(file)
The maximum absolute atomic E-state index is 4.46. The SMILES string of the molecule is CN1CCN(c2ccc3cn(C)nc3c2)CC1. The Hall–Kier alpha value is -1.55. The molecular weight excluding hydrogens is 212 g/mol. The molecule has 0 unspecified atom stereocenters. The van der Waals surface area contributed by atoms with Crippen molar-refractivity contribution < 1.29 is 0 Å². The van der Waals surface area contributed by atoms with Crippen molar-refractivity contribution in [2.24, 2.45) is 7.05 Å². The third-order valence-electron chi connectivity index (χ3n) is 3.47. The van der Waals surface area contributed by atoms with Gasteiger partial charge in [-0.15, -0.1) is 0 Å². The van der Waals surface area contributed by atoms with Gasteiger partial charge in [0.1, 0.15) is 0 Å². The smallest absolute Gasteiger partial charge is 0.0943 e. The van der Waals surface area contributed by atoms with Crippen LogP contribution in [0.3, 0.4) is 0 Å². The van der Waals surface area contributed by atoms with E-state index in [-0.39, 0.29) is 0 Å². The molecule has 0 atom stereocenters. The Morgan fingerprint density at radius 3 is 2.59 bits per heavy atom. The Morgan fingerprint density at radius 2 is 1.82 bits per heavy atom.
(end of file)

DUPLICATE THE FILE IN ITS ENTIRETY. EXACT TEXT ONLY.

The maximum absolute atomic E-state index is 4.46. The SMILES string of the molecule is CN1CCN(c2ccc3cn(C)nc3c2)CC1. The Hall–Kier alpha value is -1.55. The molecular weight excluding hydrogens is 212 g/mol. The molecule has 0 unspecified atom stereocenters. The van der Waals surface area contributed by atoms with Crippen molar-refractivity contribution < 1.29 is 0 Å². The van der Waals surface area contributed by atoms with Crippen molar-refractivity contribution in [2.24, 2.45) is 7.05 Å². The third-order valence-electron chi connectivity index (χ3n) is 3.47. The van der Waals surface area contributed by atoms with Gasteiger partial charge in [-0.15, -0.1) is 0 Å². The van der Waals surface area contributed by atoms with Gasteiger partial charge in [0.1, 0.15) is 0 Å². The smallest absolute Gasteiger partial charge is 0.0943 e. The van der Waals surface area contributed by atoms with Crippen LogP contribution in [0.3, 0.4) is 0 Å². The van der Waals surface area contributed by atoms with E-state index in [-0.39, 0.29) is 0 Å². The molecule has 0 atom stereocenters. The Morgan fingerprint density at radius 3 is 2.59 bits per heavy atom. The Morgan fingerprint density at radius 2 is 1.82 bits per heavy atom.